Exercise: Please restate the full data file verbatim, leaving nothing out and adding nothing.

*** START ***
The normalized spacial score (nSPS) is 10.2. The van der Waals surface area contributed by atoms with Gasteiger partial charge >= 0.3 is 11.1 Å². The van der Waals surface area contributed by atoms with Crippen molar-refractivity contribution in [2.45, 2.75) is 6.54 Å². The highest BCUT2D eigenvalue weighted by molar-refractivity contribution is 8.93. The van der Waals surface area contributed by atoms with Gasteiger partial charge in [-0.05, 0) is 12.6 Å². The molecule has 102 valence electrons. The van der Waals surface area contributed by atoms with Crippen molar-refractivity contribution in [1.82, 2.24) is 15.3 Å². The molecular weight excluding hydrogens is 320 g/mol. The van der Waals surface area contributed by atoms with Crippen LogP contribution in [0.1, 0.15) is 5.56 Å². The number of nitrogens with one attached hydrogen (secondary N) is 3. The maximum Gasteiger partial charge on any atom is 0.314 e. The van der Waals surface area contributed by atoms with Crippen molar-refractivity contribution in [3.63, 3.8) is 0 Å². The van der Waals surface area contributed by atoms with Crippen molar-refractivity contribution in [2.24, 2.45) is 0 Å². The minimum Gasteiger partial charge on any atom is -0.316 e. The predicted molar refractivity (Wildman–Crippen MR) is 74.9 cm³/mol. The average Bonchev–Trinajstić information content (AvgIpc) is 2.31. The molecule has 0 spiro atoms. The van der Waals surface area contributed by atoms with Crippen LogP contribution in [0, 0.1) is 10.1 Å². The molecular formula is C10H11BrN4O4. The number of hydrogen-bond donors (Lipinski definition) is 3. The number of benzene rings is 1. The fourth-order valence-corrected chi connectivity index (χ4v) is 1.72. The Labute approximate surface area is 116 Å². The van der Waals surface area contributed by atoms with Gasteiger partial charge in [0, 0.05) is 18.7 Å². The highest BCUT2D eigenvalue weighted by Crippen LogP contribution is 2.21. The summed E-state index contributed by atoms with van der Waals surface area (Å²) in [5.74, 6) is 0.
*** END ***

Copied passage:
The normalized spacial score (nSPS) is 10.2. The van der Waals surface area contributed by atoms with Gasteiger partial charge >= 0.3 is 11.1 Å². The van der Waals surface area contributed by atoms with Crippen molar-refractivity contribution in [2.45, 2.75) is 6.54 Å². The highest BCUT2D eigenvalue weighted by molar-refractivity contribution is 8.93. The van der Waals surface area contributed by atoms with Gasteiger partial charge in [-0.05, 0) is 12.6 Å². The molecule has 102 valence electrons. The van der Waals surface area contributed by atoms with Crippen molar-refractivity contribution in [1.82, 2.24) is 15.3 Å². The molecular weight excluding hydrogens is 320 g/mol. The van der Waals surface area contributed by atoms with Crippen LogP contribution in [0.1, 0.15) is 5.56 Å². The number of nitrogens with one attached hydrogen (secondary N) is 3. The maximum Gasteiger partial charge on any atom is 0.314 e. The van der Waals surface area contributed by atoms with Crippen molar-refractivity contribution in [3.63, 3.8) is 0 Å². The van der Waals surface area contributed by atoms with Crippen molar-refractivity contribution in [2.24, 2.45) is 0 Å². The minimum Gasteiger partial charge on any atom is -0.316 e. The predicted molar refractivity (Wildman–Crippen MR) is 74.9 cm³/mol. The average Bonchev–Trinajstić information content (AvgIpc) is 2.31. The molecule has 0 spiro atoms. The van der Waals surface area contributed by atoms with Crippen LogP contribution in [0, 0.1) is 10.1 Å². The molecular formula is C10H11BrN4O4. The number of hydrogen-bond donors (Lipinski definition) is 3. The number of benzene rings is 1. The fourth-order valence-corrected chi connectivity index (χ4v) is 1.72. The Labute approximate surface area is 116 Å². The van der Waals surface area contributed by atoms with Gasteiger partial charge in [0, 0.05) is 18.7 Å². The highest BCUT2D eigenvalue weighted by Crippen LogP contribution is 2.21. The summed E-state index contributed by atoms with van der Waals surface area (Å²) in [5.74, 6) is 0.